Some experienced commercial entrepreneurs craft sound and responsive business plans relatively quickly and with seemingly little effort, while other commercial players - even seasoned business principals - have great challenges crafting such documents.
That is really not surprising. There is no such thing as a boilerplate business plan. Every envisioned start-up is unique, and even leaders of well-established entities often find that material adjustments are necessary to their plans to ensure continued viability and profits.
Although plans will vary, there is constancy regarding them concerning at least one major point: They are necessary. As a recent Forbes article on creating a successful plan in the small business realm notes, an entrepreneur is "two-and-a-half times more likely to start a business simply by writing a business plan."
So that "first step forward" element is key, even if a fully fleshed out and seamless product can't be reasonably envisioned at the outset. Indeed, it would be an anomaly if it could be.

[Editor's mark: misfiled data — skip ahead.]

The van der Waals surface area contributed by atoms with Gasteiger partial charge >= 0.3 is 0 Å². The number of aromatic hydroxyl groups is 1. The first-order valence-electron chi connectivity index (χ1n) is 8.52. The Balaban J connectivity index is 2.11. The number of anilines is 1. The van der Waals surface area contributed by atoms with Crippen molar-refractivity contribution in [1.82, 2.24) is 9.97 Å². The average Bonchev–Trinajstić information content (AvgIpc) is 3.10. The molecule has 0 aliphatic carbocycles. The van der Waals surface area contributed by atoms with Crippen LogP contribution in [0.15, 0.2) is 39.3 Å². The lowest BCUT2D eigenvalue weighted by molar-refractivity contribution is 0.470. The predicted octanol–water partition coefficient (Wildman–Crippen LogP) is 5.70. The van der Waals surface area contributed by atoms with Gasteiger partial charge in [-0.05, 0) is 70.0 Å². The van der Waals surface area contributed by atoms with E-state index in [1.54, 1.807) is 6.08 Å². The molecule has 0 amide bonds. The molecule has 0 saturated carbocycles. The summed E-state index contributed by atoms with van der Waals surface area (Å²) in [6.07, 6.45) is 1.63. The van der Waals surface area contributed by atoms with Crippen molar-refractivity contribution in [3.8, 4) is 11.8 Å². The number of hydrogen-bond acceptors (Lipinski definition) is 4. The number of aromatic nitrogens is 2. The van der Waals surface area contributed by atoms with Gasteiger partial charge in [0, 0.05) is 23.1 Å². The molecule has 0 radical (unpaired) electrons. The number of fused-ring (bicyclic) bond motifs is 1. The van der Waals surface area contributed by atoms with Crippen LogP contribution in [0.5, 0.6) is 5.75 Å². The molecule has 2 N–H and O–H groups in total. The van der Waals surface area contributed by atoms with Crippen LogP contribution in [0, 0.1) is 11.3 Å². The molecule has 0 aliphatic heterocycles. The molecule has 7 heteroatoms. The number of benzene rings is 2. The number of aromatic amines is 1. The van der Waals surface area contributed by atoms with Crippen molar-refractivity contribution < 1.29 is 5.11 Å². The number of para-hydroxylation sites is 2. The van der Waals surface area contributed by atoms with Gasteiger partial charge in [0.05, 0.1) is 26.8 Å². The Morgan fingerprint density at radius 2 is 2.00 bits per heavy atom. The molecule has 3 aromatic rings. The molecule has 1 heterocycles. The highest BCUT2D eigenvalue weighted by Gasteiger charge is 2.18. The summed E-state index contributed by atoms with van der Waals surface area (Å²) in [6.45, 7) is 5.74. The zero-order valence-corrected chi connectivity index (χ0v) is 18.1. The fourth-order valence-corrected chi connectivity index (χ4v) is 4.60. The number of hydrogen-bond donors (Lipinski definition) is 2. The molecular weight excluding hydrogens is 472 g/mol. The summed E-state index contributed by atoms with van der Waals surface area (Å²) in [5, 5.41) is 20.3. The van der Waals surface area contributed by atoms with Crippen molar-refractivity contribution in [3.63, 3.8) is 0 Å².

Experienced attorneys who work with varied business entities and have a demonstrated record of proven advocacy can help, both with the process and the details. Studied and on-point counsel is in fact what seasoned commercial lawyers routinely deliver on behalf of clients.
The Forbes piece duly mentions a long representative list of matters that are relevant to a business plan. Those broadly encompass company goals and challenges, economic data relevant for consideration by potential investors, internal entity structure, sales/marketing processes and many additional points of focus.
Rich Michaelson Magaliff attorneys help clients with all those concerns and more, and even serve as general counsel for a number of businesses in New York and elsewhere. We welcome contacts to the firm and the opportunity to discuss the work we do to promote the commercial interests of our valued clients.